In the News
Jane Miceli, MD, Medical Director of Adult Inpatient and Residential Services, is quoted in the June 2013 Prevention article on body image, which discusses a new study on how having a distorted version of yourself unconciously affects your physical actions. Read an excerpt of the article below or to view it in its entirety click here.
What they found: while patients with eating disorders overestimated their size on a much more severe scale, healthy women were just as likely to unconsciously rotate their shoulders to “fit” through openings 25% wider than their actual shoulder width.
“Psychologically, the way people experience the size of their bodies is often unconsciously tied to their emotions,” says Nina Savelle-rocklin, PsyD, a psychoanalyst and eating disorder specialist in Los Angeles. Negative body image is not limited to teenagers or females or even people with eating disorders. And whether or not you’re aware of the physical signals you’re sending, you can make an effort to mend the psychology behind them. “The good news is, you can find the truth by going beyond the mirror and looking inward, you can change your distorted view of yourself and feel good,” she says. Here are some tips from industry experts on viewing yourself in a more realistic light:
Buy a yoga mat. Yoga can help reacquaint yourself with your body, says Jane Miceli, MD, Medical Director of Adult Inpatient and Residential Services for Eating Recovery Center in Denver. “You’re not just going through the motions, but focus on what each pose and breath means for your body.”
Get inspired. “Identify women you admire and look for ways you can adapt their philosophy,” suggests Mary Jo Rapini, a psychotherapist, columnist, and author.
Live consistently. Ask yourself, what would you like to be remembered for in your life, says Marla W. Deibler, PsyD, executive director of The Center for Emotional Health of Greater Philadelphia. “Does this involve your body image? Live consistently with these goals and live based on the meaning you would like to give it.”
Practice non-judgmental observation. Take the Dr. Deibler challenge: Stand in front of a mirror, look closely, and describe your features—without using negative or judgmental language.
We can’t help but express emotions physically. And like a sport or a new cooking skill, confidence and self-acceptance takes practice. Use the results of this new study as a reminder to keep the signals you send out to the world in check—and that body image issues, while normal, can be mended.
Posted in In the News •
5th Annual Eating Recovery Center Foundation Eating Disorders Conference Offers Professional Education from Leading Eating Disorders Experts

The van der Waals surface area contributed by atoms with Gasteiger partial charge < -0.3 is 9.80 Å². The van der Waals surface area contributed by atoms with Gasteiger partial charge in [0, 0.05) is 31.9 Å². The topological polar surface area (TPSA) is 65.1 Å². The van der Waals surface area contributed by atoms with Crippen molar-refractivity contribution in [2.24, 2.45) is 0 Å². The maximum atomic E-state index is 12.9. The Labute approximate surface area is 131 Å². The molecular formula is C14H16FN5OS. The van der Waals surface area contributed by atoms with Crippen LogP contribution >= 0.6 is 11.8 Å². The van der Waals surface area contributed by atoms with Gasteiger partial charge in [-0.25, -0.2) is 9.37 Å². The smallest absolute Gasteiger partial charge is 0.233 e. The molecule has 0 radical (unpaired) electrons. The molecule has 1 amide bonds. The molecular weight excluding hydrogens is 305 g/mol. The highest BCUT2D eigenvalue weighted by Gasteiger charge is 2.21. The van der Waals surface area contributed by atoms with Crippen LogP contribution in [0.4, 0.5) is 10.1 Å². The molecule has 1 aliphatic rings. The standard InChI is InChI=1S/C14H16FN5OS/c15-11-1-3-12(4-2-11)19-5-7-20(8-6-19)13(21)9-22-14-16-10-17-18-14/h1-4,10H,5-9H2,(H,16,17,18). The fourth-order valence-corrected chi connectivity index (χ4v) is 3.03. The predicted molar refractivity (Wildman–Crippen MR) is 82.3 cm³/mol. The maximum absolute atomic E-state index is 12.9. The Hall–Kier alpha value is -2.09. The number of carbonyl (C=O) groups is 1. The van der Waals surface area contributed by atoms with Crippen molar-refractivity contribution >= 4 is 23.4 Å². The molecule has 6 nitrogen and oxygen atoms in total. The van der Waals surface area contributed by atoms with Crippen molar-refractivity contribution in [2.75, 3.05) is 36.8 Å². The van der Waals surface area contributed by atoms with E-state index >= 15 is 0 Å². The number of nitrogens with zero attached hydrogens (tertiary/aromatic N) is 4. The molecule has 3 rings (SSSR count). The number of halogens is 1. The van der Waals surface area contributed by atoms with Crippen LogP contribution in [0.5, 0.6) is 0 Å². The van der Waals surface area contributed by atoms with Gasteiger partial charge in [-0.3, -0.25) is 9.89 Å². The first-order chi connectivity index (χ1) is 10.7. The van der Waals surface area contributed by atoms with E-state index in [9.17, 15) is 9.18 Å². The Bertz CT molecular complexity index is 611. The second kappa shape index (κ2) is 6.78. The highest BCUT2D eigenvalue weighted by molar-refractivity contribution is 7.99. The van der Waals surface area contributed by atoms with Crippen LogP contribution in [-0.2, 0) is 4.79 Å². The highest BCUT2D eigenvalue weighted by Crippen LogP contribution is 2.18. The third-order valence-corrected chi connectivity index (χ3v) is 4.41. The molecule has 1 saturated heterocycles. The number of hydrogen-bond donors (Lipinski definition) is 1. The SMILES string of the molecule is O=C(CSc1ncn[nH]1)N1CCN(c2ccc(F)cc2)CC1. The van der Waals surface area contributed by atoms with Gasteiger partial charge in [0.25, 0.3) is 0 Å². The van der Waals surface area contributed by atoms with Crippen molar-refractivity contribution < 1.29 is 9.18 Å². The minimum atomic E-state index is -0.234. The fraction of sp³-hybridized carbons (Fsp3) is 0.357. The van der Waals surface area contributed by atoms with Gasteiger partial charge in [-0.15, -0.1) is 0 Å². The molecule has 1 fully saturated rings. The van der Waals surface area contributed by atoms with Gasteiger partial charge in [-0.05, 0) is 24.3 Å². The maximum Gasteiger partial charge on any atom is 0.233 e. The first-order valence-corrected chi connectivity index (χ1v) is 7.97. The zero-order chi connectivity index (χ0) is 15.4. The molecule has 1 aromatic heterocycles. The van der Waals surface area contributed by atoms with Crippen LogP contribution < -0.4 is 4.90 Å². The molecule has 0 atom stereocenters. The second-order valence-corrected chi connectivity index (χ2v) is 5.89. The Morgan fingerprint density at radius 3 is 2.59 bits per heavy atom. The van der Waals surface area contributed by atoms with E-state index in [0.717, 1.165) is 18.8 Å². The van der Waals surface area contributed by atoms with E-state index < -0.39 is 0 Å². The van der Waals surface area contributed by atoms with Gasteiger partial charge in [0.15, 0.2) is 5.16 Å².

Registration now open for educational conference focused on research, eating disorders trends and emerging treatment best practices
Outstanding opportunities for professional development and intensive exploration of the latest in research and innovative eating disorders treatments are highlights of the 5th Annual Eating Recovery Center Foundation Eating Disorders Conference, to be held in Denver, Colo., August 23-24, 2013. Nationally recognized eating disorders experts and behavioral healthcare professionals dedicated to understanding and treating eating disorders will converge in the Mile High City to discuss the medical and clinical breakthroughs and treatment best practices, providing an invaluable opportunity for attendees across various disciplines to learn from and connect with thought leaders in the field.
“Supporting the dedicated professionals in the eating disorders treatment field through education, networking and collaboration is a key tenant of the Eating Recovery Center Foundation,” said Julie Holland, MHS, CEDS, chief marketing officer at Eating Recovery Center. “This conference is intended to foster best practice sharing from which our colleagues from across the country can learn and grow as treatment professionals.”
The 5th Annual Eating Recovery Center Foundation Eating Disorders Conference features an interactive educational program alongside collaboration among all areas of the eating disorders treatment community. Physicians, therapists, dietitians, nurses and advocacy organizations will gather to provide attendees access to the latest information on developing industry standards, recent trends and evolving treatment while allowing them the opportunity to increase their knowledge, build on their clinical treatment skills and accrue continuing education credits. The 2013 eating disorders conference will explore topics including: